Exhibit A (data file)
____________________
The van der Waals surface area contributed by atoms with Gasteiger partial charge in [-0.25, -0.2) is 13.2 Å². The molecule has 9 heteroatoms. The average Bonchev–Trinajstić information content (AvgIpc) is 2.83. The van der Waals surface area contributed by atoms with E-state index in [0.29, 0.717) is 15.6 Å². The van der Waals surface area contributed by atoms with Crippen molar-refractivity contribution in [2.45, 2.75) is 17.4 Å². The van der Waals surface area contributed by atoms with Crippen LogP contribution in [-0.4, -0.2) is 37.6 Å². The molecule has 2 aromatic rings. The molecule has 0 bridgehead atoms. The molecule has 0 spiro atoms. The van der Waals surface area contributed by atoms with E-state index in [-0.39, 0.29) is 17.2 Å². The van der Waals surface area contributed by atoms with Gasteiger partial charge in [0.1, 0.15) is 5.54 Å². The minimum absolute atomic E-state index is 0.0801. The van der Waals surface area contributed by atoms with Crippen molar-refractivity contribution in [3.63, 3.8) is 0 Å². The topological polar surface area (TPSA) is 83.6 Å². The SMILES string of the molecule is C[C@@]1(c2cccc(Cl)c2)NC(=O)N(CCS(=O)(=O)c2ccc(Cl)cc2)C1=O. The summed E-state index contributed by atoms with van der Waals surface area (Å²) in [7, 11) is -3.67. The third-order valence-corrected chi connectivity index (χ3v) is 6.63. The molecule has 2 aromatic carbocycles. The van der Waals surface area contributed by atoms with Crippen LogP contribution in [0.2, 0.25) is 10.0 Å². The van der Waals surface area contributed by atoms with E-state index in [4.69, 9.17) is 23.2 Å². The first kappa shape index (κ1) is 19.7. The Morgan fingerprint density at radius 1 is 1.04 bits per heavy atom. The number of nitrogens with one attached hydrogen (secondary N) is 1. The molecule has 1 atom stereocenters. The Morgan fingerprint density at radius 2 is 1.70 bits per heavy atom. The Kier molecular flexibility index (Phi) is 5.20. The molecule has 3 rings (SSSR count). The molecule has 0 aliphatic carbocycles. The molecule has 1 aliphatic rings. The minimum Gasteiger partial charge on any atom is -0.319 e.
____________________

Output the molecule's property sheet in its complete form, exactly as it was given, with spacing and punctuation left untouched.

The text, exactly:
The van der Waals surface area contributed by atoms with Gasteiger partial charge in [-0.25, -0.2) is 13.2 Å². The molecule has 9 heteroatoms. The average Bonchev–Trinajstić information content (AvgIpc) is 2.83. The van der Waals surface area contributed by atoms with E-state index in [0.29, 0.717) is 15.6 Å². The van der Waals surface area contributed by atoms with Crippen molar-refractivity contribution in [2.45, 2.75) is 17.4 Å². The van der Waals surface area contributed by atoms with Crippen LogP contribution in [-0.4, -0.2) is 37.6 Å². The molecule has 2 aromatic rings. The molecule has 0 bridgehead atoms. The molecule has 0 spiro atoms. The van der Waals surface area contributed by atoms with E-state index in [-0.39, 0.29) is 17.2 Å². The van der Waals surface area contributed by atoms with Gasteiger partial charge in [0.1, 0.15) is 5.54 Å². The minimum absolute atomic E-state index is 0.0801. The van der Waals surface area contributed by atoms with Crippen molar-refractivity contribution in [3.63, 3.8) is 0 Å². The topological polar surface area (TPSA) is 83.6 Å². The SMILES string of the molecule is C[C@@]1(c2cccc(Cl)c2)NC(=O)N(CCS(=O)(=O)c2ccc(Cl)cc2)C1=O. The summed E-state index contributed by atoms with van der Waals surface area (Å²) in [7, 11) is -3.67. The third-order valence-corrected chi connectivity index (χ3v) is 6.63. The molecule has 2 aromatic carbocycles. The van der Waals surface area contributed by atoms with Crippen LogP contribution in [0.2, 0.25) is 10.0 Å². The van der Waals surface area contributed by atoms with E-state index in [4.69, 9.17) is 23.2 Å². The first kappa shape index (κ1) is 19.7. The Morgan fingerprint density at radius 1 is 1.04 bits per heavy atom. The number of nitrogens with one attached hydrogen (secondary N) is 1. The molecule has 1 atom stereocenters. The Morgan fingerprint density at radius 2 is 1.70 bits per heavy atom. The Kier molecular flexibility index (Phi) is 5.20. The molecule has 3 rings (SSSR count). The molecule has 0 aliphatic carbocycles. The molecule has 1 aliphatic rings. The minimum Gasteiger partial charge on any atom is -0.319 e.